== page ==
Victorian solar farms affected are at Bannerton, Karadoc, Wemen and Gannawarra near Kerang.
New generation standards and system strength requirements have been put in place to ensure solar and wind maintain grid stability.
AEMO said that until these fluctuations are resolved, they will need to restrain the affected generators to maintain system security.
The regulator said that urgent transmission investment in western Victoria was needed to cope with a surge in ‘clean energy’ supplies which could potentially see a long-term price increase for consumers.
BayWa r.e. Global Director Solar Projects, Dr Benedikt Ortmann, whose company operates the solar farm at Karadoc, said that AEMO’s latest modelling of their grid in North Western Victoria and South Western NSW indicates there may be some issues with stability under very specific, but rare, events.
“As a consequence, the generators in the region have been temporary restricted until the modelled issues have been solved. We expect this process to be completed by the end of the year,” Dr Ortmann said.
“As a matter of fact, photovoltaic solar farms can add very valuable ancillary services to assist with grid stability and quality, simply by programming the inverters in a certain way.
“Fortunately, all solar generators in the affected area are equipped with SMA inverters which will streamline AEMO’s process.
“SMA is currently working very closely with AEMO to adjust the parameters of the inverters to assist AEMO model an improved scenario.”
The BayWa r.e. Karadoc farm has more that 330,000 individual solar panels, which at their peak are rated to produce 112 megawatts (MW) of power.
As wonderful as solar power sounds, surprisingly solar panels perform worse as the temperature rises! On days of extreme heat, their efficiency output falls off quite dramatically.
In fact, when the temperature climbs above 25ºC, the output begins to reduce, and on days when the mercury breaks 40ºC, the efficiency reduces by more that 20 percent.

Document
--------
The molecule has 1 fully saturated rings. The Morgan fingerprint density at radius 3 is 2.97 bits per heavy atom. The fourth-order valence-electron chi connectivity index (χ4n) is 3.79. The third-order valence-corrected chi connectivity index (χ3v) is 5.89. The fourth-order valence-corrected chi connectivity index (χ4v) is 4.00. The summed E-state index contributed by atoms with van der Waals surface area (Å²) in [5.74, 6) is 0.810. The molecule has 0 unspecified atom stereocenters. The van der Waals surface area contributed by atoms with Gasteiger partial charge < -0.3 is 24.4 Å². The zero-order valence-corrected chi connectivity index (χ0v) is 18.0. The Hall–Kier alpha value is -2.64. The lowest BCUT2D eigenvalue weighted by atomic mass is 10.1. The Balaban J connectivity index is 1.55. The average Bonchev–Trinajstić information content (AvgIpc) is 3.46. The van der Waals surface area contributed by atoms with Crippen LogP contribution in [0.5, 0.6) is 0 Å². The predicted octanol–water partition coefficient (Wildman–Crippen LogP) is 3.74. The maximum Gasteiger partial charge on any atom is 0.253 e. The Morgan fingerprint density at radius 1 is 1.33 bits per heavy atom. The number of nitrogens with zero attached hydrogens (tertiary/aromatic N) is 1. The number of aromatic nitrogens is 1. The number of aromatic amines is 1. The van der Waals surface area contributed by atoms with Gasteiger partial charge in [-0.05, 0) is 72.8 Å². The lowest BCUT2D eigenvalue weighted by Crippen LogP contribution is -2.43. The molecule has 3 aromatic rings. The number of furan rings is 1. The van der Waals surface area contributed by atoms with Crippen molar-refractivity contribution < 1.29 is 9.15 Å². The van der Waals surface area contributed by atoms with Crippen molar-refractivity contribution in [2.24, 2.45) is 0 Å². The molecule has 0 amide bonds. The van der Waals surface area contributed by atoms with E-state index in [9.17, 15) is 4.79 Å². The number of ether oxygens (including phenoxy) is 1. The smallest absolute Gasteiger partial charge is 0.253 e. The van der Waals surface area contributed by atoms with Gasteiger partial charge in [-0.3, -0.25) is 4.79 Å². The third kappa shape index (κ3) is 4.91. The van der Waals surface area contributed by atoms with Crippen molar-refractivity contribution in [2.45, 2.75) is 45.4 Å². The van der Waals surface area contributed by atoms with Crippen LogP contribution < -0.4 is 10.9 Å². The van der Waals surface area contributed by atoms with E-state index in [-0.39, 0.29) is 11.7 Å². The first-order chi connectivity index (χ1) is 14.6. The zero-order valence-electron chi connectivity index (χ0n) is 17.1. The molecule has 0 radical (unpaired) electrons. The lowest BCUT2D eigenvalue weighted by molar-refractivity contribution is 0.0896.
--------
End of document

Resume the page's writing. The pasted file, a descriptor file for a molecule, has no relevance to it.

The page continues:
Heat is a challenge
Solar panels work by using incoming photons to excite electrons in a semiconductor to a higher energy level. But the hotter the panel is, the greater the number of electrons that are already in the excited state.
This reduces the voltage that the panel can generate and lowers its efficiency. The other issue that will be faced one day is the replacement of the panels and the disposal of the redundant ones.
Dr Benedikt said that his company has made provision for this eventuality.
“Photovoltaic cells are not physically, chemically or mechanically changed by the sun. The photovoltaic effect simply enriches the electrons within the cell with energy and makes them assemble at the sunny side of the cell,” Dr Ortmann said.
“They flow back to the backside of the cell after they have been used for electrical power. So you can say a solar cell is not more burdened by the electricity than any other electrical cable.
“This leads to the assumption that the lifetime of photovoltaic installations are far longer than 20 years. Panels which get destroyed by hail or accidents are fully recycled, as they contain mainly glass, aluminium and silicon.”